As an example, the law has been used by online classifieds provider Craigslist, which in 2009 was not deemed liable for actions conducted by its users.
As such, Lyn and Kirk's comments suggest that their son's legal defence is seeking to put forth the claim that Silk Road was a service provider, and should be eligible for protection under this law.
It should be noted, though, that the prosecution must still prove that Ross Ulbricht was the user of the alias Dread Pirate Roberts and the administrator of the site, and that Section 230 does have an exception for federal criminal liability.
To date, Lyn says that FreeRoss.org has not received "a ton" of donations, but that they typically come in waves when press coverage is more pronounced.
She stresses that, despite some claims, the family has not benefited from their son's substantial bitcoin holdings – the roughly 144,000 BTC now in custody of the government and the subject of its own ongoing legal dispute.
"There is this perception that we have plenty of money because of bitcoin."
Contrary to this claim, Lyn states that "[donations] come to [the family] and basically go straight to the lawyer". Further, she noted that the family currently owes a significant amount to lawyers and forensic experts.
As an example of the high cost of litigation, she noted that the US government has submitted 10 terabytes of digital evidence so far in the case - an amount some estimates suggest is roughly equivalent to all the printed material collection of the US Library of Congress – all of which needs to be explored.
Lyn notes that "everything has been hard" since her son's arrest, but that she and her husband are preferring to take things day by day.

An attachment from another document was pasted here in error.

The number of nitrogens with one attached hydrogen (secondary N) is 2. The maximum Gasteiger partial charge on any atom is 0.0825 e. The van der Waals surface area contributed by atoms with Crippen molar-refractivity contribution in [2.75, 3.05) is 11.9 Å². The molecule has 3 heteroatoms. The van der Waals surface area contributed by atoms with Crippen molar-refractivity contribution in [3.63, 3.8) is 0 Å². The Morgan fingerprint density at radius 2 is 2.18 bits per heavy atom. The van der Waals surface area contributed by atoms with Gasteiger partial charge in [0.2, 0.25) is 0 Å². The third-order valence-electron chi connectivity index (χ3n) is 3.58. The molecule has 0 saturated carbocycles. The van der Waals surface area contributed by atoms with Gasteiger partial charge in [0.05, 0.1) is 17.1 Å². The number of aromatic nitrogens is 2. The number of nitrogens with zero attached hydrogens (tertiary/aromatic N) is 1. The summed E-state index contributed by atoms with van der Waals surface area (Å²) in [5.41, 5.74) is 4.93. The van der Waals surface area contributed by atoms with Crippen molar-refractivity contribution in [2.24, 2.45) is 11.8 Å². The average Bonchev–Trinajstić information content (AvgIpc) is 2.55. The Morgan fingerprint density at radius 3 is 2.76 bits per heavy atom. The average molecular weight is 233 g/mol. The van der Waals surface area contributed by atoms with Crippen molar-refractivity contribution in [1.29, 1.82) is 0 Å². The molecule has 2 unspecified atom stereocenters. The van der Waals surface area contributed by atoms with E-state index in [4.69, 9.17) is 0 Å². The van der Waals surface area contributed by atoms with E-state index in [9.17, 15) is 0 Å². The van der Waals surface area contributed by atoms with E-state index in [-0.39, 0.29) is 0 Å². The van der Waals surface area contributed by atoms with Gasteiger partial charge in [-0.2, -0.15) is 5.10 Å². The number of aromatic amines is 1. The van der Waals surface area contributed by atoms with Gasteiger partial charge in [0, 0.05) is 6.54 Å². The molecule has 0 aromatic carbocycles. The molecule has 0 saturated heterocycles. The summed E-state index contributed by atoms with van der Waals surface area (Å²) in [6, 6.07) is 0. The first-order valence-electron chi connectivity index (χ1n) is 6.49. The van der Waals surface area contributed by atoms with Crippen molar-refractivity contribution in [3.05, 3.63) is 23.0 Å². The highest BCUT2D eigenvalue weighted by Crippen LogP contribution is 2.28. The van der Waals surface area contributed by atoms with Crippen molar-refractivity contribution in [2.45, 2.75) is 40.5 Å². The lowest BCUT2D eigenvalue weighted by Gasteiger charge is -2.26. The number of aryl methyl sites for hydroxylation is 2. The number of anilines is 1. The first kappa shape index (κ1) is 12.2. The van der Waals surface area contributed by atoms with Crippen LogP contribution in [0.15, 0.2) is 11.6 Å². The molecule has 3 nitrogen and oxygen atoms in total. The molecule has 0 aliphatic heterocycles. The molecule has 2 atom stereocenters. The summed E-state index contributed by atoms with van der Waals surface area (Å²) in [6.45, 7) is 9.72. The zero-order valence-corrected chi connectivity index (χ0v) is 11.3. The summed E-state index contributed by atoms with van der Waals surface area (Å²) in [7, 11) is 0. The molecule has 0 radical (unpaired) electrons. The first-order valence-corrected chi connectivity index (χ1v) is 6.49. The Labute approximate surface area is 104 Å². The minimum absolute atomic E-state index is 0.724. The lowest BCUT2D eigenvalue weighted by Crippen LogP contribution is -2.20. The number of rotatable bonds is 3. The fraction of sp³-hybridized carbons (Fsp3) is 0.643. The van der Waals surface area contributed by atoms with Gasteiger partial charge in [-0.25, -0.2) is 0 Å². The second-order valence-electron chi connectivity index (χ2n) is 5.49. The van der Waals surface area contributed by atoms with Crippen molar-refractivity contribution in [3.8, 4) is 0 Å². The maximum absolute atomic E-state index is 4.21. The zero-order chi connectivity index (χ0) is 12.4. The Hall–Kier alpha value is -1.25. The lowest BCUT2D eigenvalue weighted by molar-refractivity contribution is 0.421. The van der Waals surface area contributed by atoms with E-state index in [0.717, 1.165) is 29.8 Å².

She described her current feelings toward her son's situation, stating:
"It's a long haul, sometimes we're encouraged and sometimes it's just, you know, we see Ross every week and it's very difficult. [...] It can be frightening, then other times you try to take it one day at a time and do whatever we can to help him and also get the word out there."
She also talked about her steep learning curve with all the aspects around the management of FreeRoss.org. Prior to launching the site, she says that she was not familiar with bitcoin, Facebook or many of the other tools she now uses regularly.
The family has received help from volunteers who have dedicated time to assisting their efforts, Lyn added.
Adjusting to prison life
Lyn also spoke about Ross's mental state while he is in prison awaiting trial. So far, she indicates that her son is trying his best to maintain his spirits, though she says he is without certain privileges. For instance, he has been restricted from accessing email.
"He's giving a lot of heart to the people in there, it's just heartbreaking to see people with families – people who he feels shouldn't be there – so he's trying to do his best to be a positive force [...] while he's there."
Ross's floor in the prison is one of the more "mellow and peaceful ones", Lyn said, adding that her son is doing his best to contribute to this environment:
If someone is agitated or angry or upset, he'll talk to them. He's trying to be a good influence, and that's just kind of who he is. He's trying to make the best of a very, very hard situation."
Experience with bitcoin community
Lyn also told CoinDesk about her recent experience at the Texas Bitcoin Conference in March, which she described as positive:
"They were just very happy to have me at the conference, most everyone I met was very gracious and supportive and [showed] a lot of compassion – really wonderful people."
Still, she indicated her belief that the bitcoin and wider Internet community should be more aware of her son's court case:
"I understand why people are like 'it's not my kid, why would I help him?' But, it's really the case itself, it looks to be that it's going to be precedent-setting and affect a lot of aspects of the Internet and Internet commerce."
Lyn added: "It's going to be quite a battle"; and her comments suggests it is one that she and her husband are seeking more support in fighting.
Images courtesy of FreeRoss.org